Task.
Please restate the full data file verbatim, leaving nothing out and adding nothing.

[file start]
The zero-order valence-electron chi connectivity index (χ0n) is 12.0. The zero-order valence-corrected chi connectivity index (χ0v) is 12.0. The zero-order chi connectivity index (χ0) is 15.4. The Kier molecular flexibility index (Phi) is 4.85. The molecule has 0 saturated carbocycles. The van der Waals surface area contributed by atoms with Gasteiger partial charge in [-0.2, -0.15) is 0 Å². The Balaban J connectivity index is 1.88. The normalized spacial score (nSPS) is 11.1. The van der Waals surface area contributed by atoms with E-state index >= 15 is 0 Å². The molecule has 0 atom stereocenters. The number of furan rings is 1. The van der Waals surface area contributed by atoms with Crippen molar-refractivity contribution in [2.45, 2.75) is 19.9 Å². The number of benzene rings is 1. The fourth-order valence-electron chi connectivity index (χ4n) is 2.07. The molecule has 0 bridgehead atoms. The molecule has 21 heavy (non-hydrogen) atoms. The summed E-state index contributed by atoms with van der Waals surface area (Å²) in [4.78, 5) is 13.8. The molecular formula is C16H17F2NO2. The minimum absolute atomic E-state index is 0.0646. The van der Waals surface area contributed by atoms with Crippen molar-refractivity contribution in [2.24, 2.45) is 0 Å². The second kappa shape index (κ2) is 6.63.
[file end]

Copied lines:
The zero-order valence-electron chi connectivity index (χ0n) is 12.0. The zero-order valence-corrected chi connectivity index (χ0v) is 12.0. The zero-order chi connectivity index (χ0) is 15.4. The Kier molecular flexibility index (Phi) is 4.85. The molecule has 0 saturated carbocycles. The van der Waals surface area contributed by atoms with Gasteiger partial charge in [-0.2, -0.15) is 0 Å². The Balaban J connectivity index is 1.88. The normalized spacial score (nSPS) is 11.1. The van der Waals surface area contributed by atoms with E-state index >= 15 is 0 Å². The molecule has 0 atom stereocenters. The number of furan rings is 1. The van der Waals surface area contributed by atoms with Crippen molar-refractivity contribution in [2.45, 2.75) is 19.9 Å². The number of benzene rings is 1. The fourth-order valence-electron chi connectivity index (χ4n) is 2.07. The molecule has 0 bridgehead atoms. The molecule has 21 heavy (non-hydrogen) atoms. The summed E-state index contributed by atoms with van der Waals surface area (Å²) in [4.78, 5) is 13.8. The molecular formula is C16H17F2NO2. The minimum absolute atomic E-state index is 0.0646. The van der Waals surface area contributed by atoms with Crippen molar-refractivity contribution in [2.24, 2.45) is 0 Å². The second kappa shape index (κ2) is 6.63.